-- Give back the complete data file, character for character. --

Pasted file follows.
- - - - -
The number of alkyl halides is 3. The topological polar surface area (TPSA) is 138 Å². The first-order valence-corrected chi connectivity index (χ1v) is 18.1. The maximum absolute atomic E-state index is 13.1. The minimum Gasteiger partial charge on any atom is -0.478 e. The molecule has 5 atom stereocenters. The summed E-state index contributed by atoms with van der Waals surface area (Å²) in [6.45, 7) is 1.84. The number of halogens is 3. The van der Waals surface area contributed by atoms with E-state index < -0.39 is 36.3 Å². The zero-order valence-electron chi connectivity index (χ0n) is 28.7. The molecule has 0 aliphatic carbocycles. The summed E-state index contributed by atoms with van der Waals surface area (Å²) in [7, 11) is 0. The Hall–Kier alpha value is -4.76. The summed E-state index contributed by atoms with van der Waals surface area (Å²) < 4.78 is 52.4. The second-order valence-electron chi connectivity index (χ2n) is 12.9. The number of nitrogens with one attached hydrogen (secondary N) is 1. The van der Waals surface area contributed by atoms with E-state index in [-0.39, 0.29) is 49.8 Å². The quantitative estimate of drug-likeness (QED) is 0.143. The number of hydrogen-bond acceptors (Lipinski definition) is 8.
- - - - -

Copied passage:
The number of alkyl halides is 3. The topological polar surface area (TPSA) is 138 Å². The first-order valence-corrected chi connectivity index (χ1v) is 18.1. The maximum absolute atomic E-state index is 13.1. The minimum Gasteiger partial charge on any atom is -0.478 e. The molecule has 5 atom stereocenters. The summed E-state index contributed by atoms with van der Waals surface area (Å²) in [6.45, 7) is 1.84. The number of halogens is 3. The van der Waals surface area contributed by atoms with E-state index < -0.39 is 36.3 Å². The zero-order valence-electron chi connectivity index (χ0n) is 28.7. The molecule has 0 aliphatic carbocycles. The summed E-state index contributed by atoms with van der Waals surface area (Å²) in [7, 11) is 0. The Hall–Kier alpha value is -4.76. The summed E-state index contributed by atoms with van der Waals surface area (Å²) < 4.78 is 52.4. The second-order valence-electron chi connectivity index (χ2n) is 12.9. The number of nitrogens with one attached hydrogen (secondary N) is 1. The van der Waals surface area contributed by atoms with E-state index in [-0.39, 0.29) is 49.8 Å². The quantitative estimate of drug-likeness (QED) is 0.143. The number of hydrogen-bond acceptors (Lipinski definition) is 8.